It also offers the opportunity for adults to invest in children and young people. These adults may be from particular professions or with particular interests that differ from a child’s parents, and can therefore provide young people with insight and encouragement from different life experiences.
3. Resourcing leaders
Thirdly, resourcing leaders was important in the churches I interviewed. Often the question of how important it is to employ a youth worker surfaces in these discussions.
"I found that when someone had oversight of the youth work, it had large numbers."
I found that when someone had oversight of the youth work, it had large numbers. This could be a paid worker, a volunteer, or a clergy person. Nationally, 56.3% of churches with 25 or more under-16s employ youth workers.[iii] However, when looking just at estate parishes this figure is 40%.[iv] I suggest this is because estate churches are financially disadvantaged and so cannot afford to employ a youth worker, rather than the lack of need.
A number of interviewees commented it can be difficult to find the right volunteer person to have oversight of youth work in estate parishes. Employing someone can spur on growth and fill this gap. In order for estate churches to be able to employ a youth worker, perhaps some more funding or access to resources is needed.
In the case of one interviewee, youth workers and sports ministers were shared by churches across a city, which meant both city centre and estate parishes could benefit from this expertise. Resourcing leaders also incorporated retaining leaders for the long run, having a diverse team of volunteers and raising up peer leaders. Older teens can be role models who relate well to younger teens. In one church I interviewed, they were running a paid work-experience scheme to employ 16 and 17 year-olds to be leaders in their youth work.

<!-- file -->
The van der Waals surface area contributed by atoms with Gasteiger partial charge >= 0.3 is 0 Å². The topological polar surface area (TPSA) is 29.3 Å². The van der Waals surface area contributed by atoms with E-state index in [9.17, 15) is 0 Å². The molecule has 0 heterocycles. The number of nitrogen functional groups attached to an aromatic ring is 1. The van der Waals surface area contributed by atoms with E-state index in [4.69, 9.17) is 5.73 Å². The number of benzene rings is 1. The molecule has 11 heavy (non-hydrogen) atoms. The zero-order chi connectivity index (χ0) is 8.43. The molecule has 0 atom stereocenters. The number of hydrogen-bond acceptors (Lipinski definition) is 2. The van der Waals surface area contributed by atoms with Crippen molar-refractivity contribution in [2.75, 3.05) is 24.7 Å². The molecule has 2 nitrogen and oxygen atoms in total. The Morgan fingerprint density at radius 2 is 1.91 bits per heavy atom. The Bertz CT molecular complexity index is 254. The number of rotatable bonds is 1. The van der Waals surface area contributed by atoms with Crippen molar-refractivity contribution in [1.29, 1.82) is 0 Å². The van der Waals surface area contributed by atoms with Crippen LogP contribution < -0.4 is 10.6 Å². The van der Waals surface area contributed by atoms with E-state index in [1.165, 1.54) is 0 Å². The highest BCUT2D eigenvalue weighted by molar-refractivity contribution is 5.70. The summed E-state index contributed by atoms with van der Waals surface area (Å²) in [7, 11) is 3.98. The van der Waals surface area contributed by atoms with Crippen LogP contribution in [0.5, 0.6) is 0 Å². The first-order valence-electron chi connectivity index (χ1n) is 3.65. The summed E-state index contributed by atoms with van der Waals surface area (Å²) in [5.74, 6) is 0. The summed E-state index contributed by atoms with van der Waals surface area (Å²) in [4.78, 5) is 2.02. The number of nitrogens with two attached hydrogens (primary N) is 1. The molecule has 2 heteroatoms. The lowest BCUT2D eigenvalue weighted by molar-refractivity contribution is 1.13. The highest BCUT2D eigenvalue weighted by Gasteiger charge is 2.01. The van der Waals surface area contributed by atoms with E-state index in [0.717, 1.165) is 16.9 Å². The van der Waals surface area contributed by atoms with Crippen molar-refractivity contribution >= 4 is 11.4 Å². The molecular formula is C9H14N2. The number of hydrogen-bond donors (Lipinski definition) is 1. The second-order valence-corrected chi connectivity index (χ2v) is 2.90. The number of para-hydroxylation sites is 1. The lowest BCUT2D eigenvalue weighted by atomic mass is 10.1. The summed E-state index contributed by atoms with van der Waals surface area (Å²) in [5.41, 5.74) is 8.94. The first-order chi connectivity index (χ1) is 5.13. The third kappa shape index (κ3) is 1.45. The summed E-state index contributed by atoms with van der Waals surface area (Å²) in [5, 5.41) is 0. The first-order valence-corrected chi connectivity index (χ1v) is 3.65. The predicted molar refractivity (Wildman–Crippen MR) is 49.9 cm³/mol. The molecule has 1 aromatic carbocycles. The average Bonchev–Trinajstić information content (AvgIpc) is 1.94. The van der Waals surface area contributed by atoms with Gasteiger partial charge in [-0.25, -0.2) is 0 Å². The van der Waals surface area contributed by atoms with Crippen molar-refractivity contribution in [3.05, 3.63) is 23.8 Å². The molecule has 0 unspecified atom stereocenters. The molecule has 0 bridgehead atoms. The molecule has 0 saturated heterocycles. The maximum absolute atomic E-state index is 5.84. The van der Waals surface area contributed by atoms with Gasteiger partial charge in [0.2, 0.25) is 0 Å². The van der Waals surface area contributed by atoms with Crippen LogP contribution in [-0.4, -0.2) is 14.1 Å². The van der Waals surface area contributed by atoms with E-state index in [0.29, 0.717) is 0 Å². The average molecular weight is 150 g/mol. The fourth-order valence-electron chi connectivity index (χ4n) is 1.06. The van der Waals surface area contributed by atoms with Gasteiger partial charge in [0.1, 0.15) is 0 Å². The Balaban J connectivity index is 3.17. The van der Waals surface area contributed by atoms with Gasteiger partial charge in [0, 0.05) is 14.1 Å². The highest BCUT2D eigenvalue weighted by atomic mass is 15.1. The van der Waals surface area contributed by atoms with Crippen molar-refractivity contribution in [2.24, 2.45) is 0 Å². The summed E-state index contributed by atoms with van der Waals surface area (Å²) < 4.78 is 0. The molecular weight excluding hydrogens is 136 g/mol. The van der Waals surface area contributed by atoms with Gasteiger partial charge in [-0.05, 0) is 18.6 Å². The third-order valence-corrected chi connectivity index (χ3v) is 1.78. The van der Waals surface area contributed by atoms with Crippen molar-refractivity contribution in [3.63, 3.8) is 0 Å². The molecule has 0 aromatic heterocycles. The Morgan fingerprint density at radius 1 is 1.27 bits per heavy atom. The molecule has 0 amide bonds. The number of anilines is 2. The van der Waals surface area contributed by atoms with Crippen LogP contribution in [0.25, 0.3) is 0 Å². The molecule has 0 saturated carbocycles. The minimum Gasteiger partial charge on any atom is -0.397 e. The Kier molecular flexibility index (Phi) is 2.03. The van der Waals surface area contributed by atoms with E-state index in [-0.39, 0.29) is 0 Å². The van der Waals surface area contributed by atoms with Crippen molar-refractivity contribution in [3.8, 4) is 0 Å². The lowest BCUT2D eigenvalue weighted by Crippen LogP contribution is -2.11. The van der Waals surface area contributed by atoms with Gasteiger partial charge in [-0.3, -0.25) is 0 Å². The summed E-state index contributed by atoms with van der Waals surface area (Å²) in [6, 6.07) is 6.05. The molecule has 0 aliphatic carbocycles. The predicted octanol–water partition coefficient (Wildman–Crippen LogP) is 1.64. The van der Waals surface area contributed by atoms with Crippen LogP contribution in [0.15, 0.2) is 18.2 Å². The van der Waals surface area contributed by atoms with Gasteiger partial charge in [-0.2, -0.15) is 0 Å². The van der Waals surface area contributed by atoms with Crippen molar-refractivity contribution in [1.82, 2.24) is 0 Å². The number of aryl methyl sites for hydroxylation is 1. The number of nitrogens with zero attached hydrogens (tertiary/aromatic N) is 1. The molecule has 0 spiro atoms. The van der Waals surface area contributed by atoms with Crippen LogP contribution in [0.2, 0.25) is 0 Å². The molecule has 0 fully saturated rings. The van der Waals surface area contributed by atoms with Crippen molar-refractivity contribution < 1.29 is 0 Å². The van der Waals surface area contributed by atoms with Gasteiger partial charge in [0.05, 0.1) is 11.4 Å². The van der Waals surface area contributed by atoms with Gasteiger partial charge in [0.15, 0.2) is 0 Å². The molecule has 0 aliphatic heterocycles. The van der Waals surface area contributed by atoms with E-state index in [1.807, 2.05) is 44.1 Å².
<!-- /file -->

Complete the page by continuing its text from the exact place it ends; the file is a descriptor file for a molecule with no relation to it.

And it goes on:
There is some great youth ministry happening in estate churches across England. Although the figures may be showing decline, this is not the case in every church and there are lots of lessons and ideas that can be shared between churches. If the Church of England is to be a Christian presence in every community, it needs to continue to be a presence for the children and young people of estates, and I suggest this can be done well through sharing spaces, being a church for all, and resourcing leaders.
Find out more
If you would like to find out more about this research, you can watch a video summary of my MA dissertation above or on the National Estates Church Network Youtube channel. If you would like to get in contact with me to ask any more questions or read the complete dissertation, feel free to email me:
The Revd Amy Bland
Curate, Euxton Parish Church
[i] Jimmy Dale and Dave Male, GS2161: Children and Youth Ministry, February 2020, p. 2.
[ii] Dave Champness, Estate Churches on the List of 903 Records Referred to in GS2161, 2020, p. 1.
[iii] Dale and Male, Children & Young People in the Church of England and the Factors That Are Common to Growth, 2020, p. 24.
[iv] My data collection